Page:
He just wants to win, and thats what hes been doing. The Cardinal has won 17 straight games, the longest winning streak in the nation. The last loss was to Oregon -- in Eugene -- on Oct. 2, 2010.

Shaws approach is one of balance and perspective. So on the eve of the biggest game hes coached to date, dont expect Shaw to be any different.

I personally dont change, he said Tuesday. If something funny happens in practice, I laugh. If something happens that I dont like, I address it.

Though he seems as laid back as a mellow jazz station, Shaws players have let it be known that hes quick to get on them. And he has their back. On Tuesday he sharply defended Luck against Phil Simms contrarian blather that Luck isnt making NFL throws.

He hasnt been looking closely enough, Shaw said. To say he cant make NFL throws is comical.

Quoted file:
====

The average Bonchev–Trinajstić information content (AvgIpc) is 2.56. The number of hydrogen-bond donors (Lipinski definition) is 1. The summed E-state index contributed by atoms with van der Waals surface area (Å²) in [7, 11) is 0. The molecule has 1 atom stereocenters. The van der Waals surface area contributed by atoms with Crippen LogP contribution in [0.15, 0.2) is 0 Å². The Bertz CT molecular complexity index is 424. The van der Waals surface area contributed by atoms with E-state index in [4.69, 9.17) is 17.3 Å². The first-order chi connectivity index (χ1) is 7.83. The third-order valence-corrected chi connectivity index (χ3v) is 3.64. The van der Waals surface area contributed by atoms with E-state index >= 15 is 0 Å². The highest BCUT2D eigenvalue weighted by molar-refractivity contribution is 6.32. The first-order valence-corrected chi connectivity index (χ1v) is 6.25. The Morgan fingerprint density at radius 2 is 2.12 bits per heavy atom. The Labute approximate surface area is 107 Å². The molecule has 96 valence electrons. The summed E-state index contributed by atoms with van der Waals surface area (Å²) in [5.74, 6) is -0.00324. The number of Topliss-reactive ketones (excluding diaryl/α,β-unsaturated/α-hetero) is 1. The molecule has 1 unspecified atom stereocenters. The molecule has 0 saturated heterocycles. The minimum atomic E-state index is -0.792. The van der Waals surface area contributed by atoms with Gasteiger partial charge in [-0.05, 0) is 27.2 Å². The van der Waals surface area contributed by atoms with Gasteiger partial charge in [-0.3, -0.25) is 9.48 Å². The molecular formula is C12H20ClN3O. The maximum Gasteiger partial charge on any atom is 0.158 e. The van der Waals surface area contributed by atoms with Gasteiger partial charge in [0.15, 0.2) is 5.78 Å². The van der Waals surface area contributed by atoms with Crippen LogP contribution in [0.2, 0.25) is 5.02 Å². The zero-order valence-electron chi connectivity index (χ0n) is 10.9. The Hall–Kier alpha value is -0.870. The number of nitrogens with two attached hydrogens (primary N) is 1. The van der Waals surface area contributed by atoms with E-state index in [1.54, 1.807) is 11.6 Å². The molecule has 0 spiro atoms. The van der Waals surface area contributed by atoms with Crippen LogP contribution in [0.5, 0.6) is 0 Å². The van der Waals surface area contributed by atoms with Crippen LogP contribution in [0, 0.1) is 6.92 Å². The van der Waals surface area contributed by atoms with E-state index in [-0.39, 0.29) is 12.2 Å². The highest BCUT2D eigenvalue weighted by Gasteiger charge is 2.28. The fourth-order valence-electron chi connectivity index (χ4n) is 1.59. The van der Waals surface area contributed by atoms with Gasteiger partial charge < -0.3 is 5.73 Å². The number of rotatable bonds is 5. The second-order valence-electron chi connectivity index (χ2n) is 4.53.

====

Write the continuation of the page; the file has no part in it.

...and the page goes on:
Shaw doesnt feel the need to rail against the injustices of the BCS -- thats not really the Stanford way (though it would be the Stanford way if an computer engineering major could figure out how to hack the BCS computers).

TOMPKINS: Ducks-Cardinal promises a shootout

It has absolutely no bearing on what happens on Saturdays, Shaw said. The BCS matters when all the regular season and conference championship games are over. Up until then, its a TV show. An entertaining TV showThey can put us at No. 3, they can put us at 2, they can put us at 10. Weve still got to play Oregon.

The hype will be enormous Saturday. The nations football focus (different than the nations scandal focus) will be on the Stanford campus.

But Shaw will keep it in perspective. Hes got two things going for him: hes the son of a coach so game day has been a lifelong reality not just a hyped up product. And hes a Stanford product so a sense of balance is ingrained in his nature.

This campus does a great job of keeping your perspective, Shaw said. He talked of the businesses that are being created on campus. He spoke of one doctor he talked to who is working on a cure for rare disease.

Stanford-Oregon is not high on his list, Shaw said with a laugh.